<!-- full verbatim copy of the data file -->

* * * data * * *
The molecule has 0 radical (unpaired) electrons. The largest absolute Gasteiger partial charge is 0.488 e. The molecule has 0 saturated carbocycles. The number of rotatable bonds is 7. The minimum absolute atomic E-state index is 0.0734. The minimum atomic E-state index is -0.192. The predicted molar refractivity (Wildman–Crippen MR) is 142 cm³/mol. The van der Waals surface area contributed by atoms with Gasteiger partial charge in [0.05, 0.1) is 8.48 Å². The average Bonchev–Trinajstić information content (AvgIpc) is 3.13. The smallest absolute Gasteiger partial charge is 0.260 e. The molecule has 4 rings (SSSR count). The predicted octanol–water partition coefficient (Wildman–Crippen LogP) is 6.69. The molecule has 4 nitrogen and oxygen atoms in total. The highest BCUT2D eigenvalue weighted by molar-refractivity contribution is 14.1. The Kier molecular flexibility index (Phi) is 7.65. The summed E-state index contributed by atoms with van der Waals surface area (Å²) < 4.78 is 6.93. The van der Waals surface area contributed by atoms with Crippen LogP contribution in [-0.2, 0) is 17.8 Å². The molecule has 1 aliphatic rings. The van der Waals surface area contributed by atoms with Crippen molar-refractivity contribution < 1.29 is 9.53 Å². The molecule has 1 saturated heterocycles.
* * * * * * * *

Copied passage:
The molecule has 0 radical (unpaired) electrons. The largest absolute Gasteiger partial charge is 0.488 e. The molecule has 0 saturated carbocycles. The number of rotatable bonds is 7. The minimum absolute atomic E-state index is 0.0734. The minimum atomic E-state index is -0.192. The predicted molar refractivity (Wildman–Crippen MR) is 142 cm³/mol. The van der Waals surface area contributed by atoms with Gasteiger partial charge in [0.05, 0.1) is 8.48 Å². The average Bonchev–Trinajstić information content (AvgIpc) is 3.13. The smallest absolute Gasteiger partial charge is 0.260 e. The molecule has 4 rings (SSSR count). The predicted octanol–water partition coefficient (Wildman–Crippen LogP) is 6.69. The molecule has 4 nitrogen and oxygen atoms in total. The highest BCUT2D eigenvalue weighted by molar-refractivity contribution is 14.1. The Kier molecular flexibility index (Phi) is 7.65. The summed E-state index contributed by atoms with van der Waals surface area (Å²) < 4.78 is 6.93. The van der Waals surface area contributed by atoms with Crippen LogP contribution in [-0.2, 0) is 17.8 Å². The molecule has 1 aliphatic rings. The van der Waals surface area contributed by atoms with Crippen molar-refractivity contribution < 1.29 is 9.53 Å². The molecule has 1 saturated heterocycles.